To demonstrate the cell type specificity of A2AR gene deletion in st-A2AR KO mice, we performed flow cytometry cell sorting to separate neurons (β-tubulin III-positive cells) and astrocytes (GFAP-positive cells). In neuronal and astroglial sorted cells from st-WT mice, no deletion of the A2AR gene (“KO” band) was present; this band was detected in sorted neurons (β-tubulin III-positive cells) in st-A2AR-KO mice, but was absent from sorted astroglial cells (GFAP-positive cells) from the same mice (Fig. 1B). A residual “flox” band remained in the sorted neuronal cells in st-A2AR KO mice, indicating either contamination with non-neuronal cells or the presence of striatal neurons that do not express CaMKIIα-Cre (e.g., striatal cholinergic interneurons). Nevertheless, these results clearly demonstrate the neuronal specificity of gene deletion in st-A2AR KO mice.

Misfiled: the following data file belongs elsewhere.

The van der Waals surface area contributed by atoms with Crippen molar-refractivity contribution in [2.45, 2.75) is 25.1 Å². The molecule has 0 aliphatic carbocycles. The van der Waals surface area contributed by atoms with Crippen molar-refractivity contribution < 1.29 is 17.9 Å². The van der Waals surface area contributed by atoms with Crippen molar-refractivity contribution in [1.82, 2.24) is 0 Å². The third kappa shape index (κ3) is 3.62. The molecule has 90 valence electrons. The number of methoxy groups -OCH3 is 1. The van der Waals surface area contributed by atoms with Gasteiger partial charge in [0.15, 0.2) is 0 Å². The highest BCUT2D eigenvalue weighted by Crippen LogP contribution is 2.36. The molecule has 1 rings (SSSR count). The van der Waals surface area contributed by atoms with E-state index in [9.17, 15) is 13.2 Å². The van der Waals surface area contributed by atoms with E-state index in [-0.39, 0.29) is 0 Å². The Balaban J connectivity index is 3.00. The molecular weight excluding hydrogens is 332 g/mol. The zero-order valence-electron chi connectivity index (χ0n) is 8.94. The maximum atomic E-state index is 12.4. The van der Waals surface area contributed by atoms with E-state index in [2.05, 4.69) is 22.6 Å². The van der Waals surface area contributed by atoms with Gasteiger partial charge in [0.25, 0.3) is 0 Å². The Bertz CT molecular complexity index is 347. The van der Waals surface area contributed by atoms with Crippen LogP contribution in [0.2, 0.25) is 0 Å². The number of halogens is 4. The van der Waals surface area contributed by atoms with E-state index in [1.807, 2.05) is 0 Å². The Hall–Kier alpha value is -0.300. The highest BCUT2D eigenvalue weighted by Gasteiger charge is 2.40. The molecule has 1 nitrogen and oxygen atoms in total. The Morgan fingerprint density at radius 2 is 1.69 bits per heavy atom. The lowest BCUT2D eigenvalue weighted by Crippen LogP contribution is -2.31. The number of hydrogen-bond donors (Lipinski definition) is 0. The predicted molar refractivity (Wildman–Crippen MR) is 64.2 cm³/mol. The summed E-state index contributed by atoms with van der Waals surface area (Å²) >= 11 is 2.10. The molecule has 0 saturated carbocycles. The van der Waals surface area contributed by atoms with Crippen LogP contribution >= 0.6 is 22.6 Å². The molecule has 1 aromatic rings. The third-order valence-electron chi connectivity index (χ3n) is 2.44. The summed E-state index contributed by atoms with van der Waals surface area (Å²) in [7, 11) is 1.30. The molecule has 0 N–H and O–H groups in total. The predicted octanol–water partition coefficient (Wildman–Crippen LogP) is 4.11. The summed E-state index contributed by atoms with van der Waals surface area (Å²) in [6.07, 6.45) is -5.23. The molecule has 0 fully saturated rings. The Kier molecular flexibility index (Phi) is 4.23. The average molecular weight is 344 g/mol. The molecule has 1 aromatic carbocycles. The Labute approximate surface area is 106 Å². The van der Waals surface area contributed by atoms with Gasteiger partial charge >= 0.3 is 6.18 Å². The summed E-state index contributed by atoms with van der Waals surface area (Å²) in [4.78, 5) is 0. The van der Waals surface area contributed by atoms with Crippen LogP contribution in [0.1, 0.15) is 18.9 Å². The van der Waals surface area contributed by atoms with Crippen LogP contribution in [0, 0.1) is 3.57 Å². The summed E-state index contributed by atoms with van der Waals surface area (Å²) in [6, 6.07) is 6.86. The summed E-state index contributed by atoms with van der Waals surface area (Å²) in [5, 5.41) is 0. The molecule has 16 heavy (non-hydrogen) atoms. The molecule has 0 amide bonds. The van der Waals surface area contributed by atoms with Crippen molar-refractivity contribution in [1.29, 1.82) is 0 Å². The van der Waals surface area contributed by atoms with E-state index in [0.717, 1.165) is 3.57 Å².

In situ hybridization confirmed that intense labeling of A2AR mRNA was restricted to the striatum of st-WT mice; this staining was abolished in st-A2AR KO mice (Fig. 1C). Notably, the deletion of A2AR mRNA in the striatum of st-A2AR KO mice was comparable with that seen in global A2AR KO (gb-A2AR KO) mice (Fig. 1C).
To demonstrate that only striatal A2ARs are lost in st-A2AR KO mice, whereas intrinsic striatal as well as extrastriatal (such as cerebral cortex) A2ARs are deleted in fb-A2AR KO mice, we quantified the density of A2ARs in total membranes from the striatum and cerebral cortex of st-A2AR KO, fb-A2AR KO, and gb-A2AR KO mice by binding assays. Figure 1D shows high binding density of 3H-ZM241385 (A2AR antagonist) in striatal membranes of three types of WT mice (n = 3/group). In contrast, 3H-ZM241385 binding was almost completely abolished in the striatum of all three A2AR KO lines (n = 4) (Fig. 1D, top). As expected, 3H-ZM241385 binding was unaffected in cortical membranes in st-A2AR KO mice, whereas this binding was abolished in cortical membranes of fb-A2AR KO mice and gb-A2AR KO mice (Fig. 1D, bottom). These data demonstrate the successful creation of brain region (striatum)-specific and cell type (neuron)-specific A2AR KO mice with preservation of extrastriatal A2ARs in st-A2AR KO mice.